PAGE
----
Danielle Lee hasn’t missed a Calgary Stampede’s Aggie Days yet.
Her mom, Debbie Lee, brought her newborn daughter — along with some Jersey calves — to the very first Aggie Days 30 years ago. Debbie also led the cow-milking demonstrations, which both Lee women still do today.
What’s changed is the kind of questions that visitors ask.
“When we started Aggie Days, people were maybe one or two generations removed from the farm,” said Debbie. “Now, they’re two or three generations, and many don’t understand the connection between the farms and food in the grocery store.”
“The kids mostly just want to know about what they eat, how you milk the cows, why they’re skinnier than other cows,” added Danielle. “But we also get the chance to clear up some myths about things like hormones in milk. Many people don’t know there are no hormones in milk in Canada.”
Operating a mixed livestock and hay farm near Springbank, the Lee family lives agriculture every day, and understands that very few people have the same level of exposure to food production.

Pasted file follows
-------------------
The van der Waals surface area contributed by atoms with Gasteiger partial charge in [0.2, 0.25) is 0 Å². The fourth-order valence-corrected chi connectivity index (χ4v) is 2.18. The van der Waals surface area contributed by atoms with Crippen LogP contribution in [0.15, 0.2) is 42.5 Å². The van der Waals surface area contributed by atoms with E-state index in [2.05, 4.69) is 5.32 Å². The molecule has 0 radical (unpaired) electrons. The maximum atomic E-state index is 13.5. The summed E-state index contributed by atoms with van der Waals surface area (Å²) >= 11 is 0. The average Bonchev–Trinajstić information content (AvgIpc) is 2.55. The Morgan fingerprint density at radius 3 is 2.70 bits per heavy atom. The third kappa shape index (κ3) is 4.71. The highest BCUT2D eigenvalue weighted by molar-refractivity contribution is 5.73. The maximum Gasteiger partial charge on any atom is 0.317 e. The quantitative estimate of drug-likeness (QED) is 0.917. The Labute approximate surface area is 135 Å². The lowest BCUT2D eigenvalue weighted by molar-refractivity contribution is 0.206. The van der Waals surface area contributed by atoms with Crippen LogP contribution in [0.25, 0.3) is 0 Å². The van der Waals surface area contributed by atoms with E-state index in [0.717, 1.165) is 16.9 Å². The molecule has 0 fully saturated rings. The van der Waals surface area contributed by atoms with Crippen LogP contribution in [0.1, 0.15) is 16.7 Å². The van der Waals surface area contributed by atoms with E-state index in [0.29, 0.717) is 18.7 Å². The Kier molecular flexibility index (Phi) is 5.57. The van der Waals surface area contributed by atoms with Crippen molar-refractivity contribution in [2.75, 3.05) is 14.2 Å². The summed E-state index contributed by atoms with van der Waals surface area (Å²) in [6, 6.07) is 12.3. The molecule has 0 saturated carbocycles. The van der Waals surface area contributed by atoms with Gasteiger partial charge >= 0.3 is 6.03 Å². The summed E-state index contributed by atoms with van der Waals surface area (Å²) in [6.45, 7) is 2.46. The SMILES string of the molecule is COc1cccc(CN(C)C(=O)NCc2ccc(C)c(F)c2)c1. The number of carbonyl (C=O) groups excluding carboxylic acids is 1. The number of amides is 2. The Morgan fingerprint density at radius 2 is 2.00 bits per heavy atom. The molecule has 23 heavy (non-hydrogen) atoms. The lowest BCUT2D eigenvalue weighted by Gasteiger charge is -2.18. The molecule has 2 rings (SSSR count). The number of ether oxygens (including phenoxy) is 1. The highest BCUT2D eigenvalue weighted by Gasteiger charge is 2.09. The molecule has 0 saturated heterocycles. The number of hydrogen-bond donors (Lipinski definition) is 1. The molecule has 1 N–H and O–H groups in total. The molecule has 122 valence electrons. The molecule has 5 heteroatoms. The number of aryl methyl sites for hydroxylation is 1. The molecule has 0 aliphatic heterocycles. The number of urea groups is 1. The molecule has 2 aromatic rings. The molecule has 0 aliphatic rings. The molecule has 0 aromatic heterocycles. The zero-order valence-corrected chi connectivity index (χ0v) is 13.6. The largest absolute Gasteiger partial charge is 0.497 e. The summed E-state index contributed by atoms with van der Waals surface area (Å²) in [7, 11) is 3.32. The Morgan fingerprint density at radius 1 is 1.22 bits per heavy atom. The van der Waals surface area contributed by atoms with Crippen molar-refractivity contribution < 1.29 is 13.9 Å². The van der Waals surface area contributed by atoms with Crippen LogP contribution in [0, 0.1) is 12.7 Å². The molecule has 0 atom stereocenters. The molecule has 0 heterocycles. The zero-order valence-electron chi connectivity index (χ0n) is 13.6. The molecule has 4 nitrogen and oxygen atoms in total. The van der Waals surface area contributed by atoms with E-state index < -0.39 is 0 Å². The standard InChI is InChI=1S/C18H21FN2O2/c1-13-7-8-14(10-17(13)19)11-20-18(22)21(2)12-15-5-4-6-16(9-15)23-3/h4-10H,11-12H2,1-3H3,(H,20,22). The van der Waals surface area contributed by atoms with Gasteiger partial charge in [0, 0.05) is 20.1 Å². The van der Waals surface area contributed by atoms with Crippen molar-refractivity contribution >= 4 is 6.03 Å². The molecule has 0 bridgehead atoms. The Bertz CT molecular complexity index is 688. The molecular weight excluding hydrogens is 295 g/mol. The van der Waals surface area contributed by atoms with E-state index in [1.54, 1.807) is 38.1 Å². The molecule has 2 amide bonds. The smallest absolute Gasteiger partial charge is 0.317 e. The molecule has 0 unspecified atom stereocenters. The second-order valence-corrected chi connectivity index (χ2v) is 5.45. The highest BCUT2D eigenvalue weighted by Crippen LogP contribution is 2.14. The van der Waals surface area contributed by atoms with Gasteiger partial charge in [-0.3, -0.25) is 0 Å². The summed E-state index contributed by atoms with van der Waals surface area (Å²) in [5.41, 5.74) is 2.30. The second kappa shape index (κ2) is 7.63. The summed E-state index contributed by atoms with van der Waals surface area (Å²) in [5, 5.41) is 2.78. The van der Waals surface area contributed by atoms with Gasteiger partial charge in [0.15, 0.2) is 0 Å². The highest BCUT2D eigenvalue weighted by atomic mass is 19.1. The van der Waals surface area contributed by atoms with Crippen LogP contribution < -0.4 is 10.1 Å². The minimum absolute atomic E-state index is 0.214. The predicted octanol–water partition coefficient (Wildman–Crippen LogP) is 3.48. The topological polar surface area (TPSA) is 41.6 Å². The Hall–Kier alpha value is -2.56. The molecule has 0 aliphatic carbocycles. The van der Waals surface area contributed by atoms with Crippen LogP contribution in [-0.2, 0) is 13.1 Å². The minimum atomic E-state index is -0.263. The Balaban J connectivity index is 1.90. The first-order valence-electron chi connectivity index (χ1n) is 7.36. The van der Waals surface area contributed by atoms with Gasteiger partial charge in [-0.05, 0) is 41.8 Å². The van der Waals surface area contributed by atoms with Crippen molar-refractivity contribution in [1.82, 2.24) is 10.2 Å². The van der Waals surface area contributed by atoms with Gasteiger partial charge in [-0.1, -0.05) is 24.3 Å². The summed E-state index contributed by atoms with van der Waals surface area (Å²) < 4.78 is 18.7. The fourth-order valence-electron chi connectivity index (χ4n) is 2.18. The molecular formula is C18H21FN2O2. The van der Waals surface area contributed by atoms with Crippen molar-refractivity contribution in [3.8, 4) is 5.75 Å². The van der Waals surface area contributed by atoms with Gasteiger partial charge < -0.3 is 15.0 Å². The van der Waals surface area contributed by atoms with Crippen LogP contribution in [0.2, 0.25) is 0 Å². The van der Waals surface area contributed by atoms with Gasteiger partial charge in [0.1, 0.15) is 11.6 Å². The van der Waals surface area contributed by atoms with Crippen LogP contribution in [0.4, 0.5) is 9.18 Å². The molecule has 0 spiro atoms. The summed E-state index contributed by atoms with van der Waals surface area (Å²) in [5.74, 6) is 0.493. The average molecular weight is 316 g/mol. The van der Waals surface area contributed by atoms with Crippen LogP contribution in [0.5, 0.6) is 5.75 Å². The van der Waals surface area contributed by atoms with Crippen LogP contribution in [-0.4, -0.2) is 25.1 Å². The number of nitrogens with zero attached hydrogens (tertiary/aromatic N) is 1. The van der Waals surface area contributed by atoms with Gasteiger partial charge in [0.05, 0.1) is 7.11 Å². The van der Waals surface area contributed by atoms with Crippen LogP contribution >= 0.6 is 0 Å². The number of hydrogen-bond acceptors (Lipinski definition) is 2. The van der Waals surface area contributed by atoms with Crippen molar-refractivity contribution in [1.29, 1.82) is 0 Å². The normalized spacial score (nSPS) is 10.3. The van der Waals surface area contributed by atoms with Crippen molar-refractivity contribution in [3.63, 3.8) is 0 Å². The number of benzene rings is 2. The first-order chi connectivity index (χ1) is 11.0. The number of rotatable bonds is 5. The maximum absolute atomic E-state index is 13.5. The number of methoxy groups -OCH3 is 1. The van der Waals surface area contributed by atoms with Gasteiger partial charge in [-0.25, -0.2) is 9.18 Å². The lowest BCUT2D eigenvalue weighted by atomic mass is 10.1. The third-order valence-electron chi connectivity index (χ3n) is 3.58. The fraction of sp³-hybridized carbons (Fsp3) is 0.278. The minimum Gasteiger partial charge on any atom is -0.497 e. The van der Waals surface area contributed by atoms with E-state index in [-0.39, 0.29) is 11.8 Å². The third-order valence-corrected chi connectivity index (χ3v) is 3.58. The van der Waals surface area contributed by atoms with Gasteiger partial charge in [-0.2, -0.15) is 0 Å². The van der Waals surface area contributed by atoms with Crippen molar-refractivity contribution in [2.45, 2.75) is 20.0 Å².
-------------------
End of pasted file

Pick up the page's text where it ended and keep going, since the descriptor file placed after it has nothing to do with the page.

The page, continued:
Aggie Days strives to bridge that gap with interactive displays in everything from cow milking to meeting live animals and learning about how crops grow. Geared toward schools and families, the event brings agriculture to children who may not have other opportunities to experience it in the city, said Debbie.
Debbie and Danielle have led the cow-milking demonstration at Aggie Days and Ag-tivity for many years. Twelve years ago, they acquired a plastic Holstein hand-milking cow they named Bluebell, a tribute to the late Jersey cow that the Lees brought to many Aggie Days events in the past.
Of course, Aggie Days has also seen many changes, and both Lee women agree the greatest one is its size. Debbie remembers being excited that 400 people attended the first time the show was extend to the weekend — it now welcomes 30,000 to 40,000 people over two days.
One thing that has not changed is the dedication of the Lee family and the cause of educating people about where their food comes from.
“I think we look forward to this as much as the kids do,” said Danielle, who has been booking the week of Aggie Days off school or work her entire life, even once deferring her exams at the University of Alberta for the event.
When asked to look ahead to the next 30 years of the event, Debbie said there’s nowhere to go but up.
“Aggie Days will always have a purpose, because people will always want to know where their food comes from. They just want the right information from the right people.”